Toy Story 4: A bolted-on afterthought to a tidy trilogy

Review: It’s not an embarrassment but Toy Story 4 is not a top-flight Pixar movie

Tara Brady interviews Josh Cooley, who makes his feature directorial debut with the fourth and perhaps final instalment of the Toy Story franchise. Video: Pixar

Bo Peep introduces Woody to her best friend, Giggle McDimples

Film Title: Toy Story 4

Director: Josh Cooley

Starring: Tom Hanks, Tim Allen, Annie Potts, Tony Hale, Keegan-Michael Key, Madeleine McGraw, Christina Hendricks, Jordan Peele, Keanu Reeves

Genre: Animation

Running Time: 100 min

Fri, Jun 21, 2019, 05:00

   

I guess everything is a trilogy until it becomes a tetralogy. But the first three Toy Story films really did form a tidily knotted whole. The end said goodbye both to the toys and to whole generations of fans.

The market will not be denied. So, we have more. Toy Story 4 inevitably plays like a bolted-on coda to the previous episodes. If the production values were a little less dazzling – the animation of hard surfaces is now beyond the photo-realistic – then you might mistake it for a straight-to-streaming feature (what we used to call a “video”).

It is, however, better than such things are normally allowed to be. The jokes are nippy and subversive. The inevitable middle-act chaos is less haphazard than than in Finding Dory. Some long-standing annoyances have been addressed.

Early on, with the introduction of a new character, the film gets at the series’ devotion to corporate-driven play. Bonnie, the team’s new child, lonely on her first day at school, makes her own plaything out of a spork and some pipe-cleaners.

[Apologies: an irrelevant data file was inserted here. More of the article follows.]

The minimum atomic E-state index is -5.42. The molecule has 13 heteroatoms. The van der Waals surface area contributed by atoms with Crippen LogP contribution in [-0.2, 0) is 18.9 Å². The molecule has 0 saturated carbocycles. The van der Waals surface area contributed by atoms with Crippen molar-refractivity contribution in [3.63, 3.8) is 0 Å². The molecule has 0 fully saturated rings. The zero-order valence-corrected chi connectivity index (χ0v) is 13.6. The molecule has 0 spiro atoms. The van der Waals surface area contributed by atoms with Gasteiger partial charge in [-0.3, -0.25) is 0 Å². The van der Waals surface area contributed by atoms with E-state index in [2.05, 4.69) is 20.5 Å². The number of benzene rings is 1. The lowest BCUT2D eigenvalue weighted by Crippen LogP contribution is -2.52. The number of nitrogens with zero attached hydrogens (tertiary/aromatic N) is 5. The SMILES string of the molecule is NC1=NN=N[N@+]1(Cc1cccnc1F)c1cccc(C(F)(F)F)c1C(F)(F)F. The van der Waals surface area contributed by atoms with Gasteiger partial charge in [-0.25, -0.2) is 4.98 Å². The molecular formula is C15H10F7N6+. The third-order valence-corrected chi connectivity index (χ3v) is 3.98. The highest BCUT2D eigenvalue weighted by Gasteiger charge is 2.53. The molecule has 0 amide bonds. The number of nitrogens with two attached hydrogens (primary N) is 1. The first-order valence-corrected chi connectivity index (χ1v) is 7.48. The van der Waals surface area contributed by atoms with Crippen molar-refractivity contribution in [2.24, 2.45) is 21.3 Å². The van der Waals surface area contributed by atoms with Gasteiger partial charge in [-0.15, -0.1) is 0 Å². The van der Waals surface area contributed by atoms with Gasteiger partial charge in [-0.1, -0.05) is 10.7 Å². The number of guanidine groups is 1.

Forky (voiced well by Tony Hale), who stands for independent thinking, will surely never be marketed in the manner of so many Buzz Lightyears (only joking). Confirming the film’s shift into queerer territory, Forky resists conformity as he repeatedly asserts: “We are trash.” Make of that what you dare.

The new Toy Story also makes some effort to address the nauseating sycophancy towards the now departed and not-much-missed Andy. Up to this point, Woody – and, to a lesser extent, his pals – have toadied up to their child as the servants toadied up to the Bellamy family in Upstairs Downstairs.

Reintroduced to hipper, less repressed Bo Beep on a road-trip to the interior, Woody, always a narc and a class traitor, ponders the possibilities of an emancipated life. 

There are issues with these reinventions. The characters have hitherto been defined by the stereotypes that generated each toy. Isn’t it breaking those rules for Bo Beep to become Imperator Furiosa (for all that we celebrate her liberation)? Woody can’t be Roy Rogers and Billy the Kid.

Such inconsistencies reinforce the sense that we’re watching a lucrative afterthought. Happily, there are compensations in some fine new characters: Christina Hendricks voices a scary doll with designs on Woody; Keanu Reeves makes MVP as a Canadian variation of the Evel Knievel toy. The relegation of Buzz to third-string status scarcely matters when Keanu is getting a laugh with the words “boxing day”.

Not absolute top-flight Pixar. No embarrassment either.

Opens on June 21st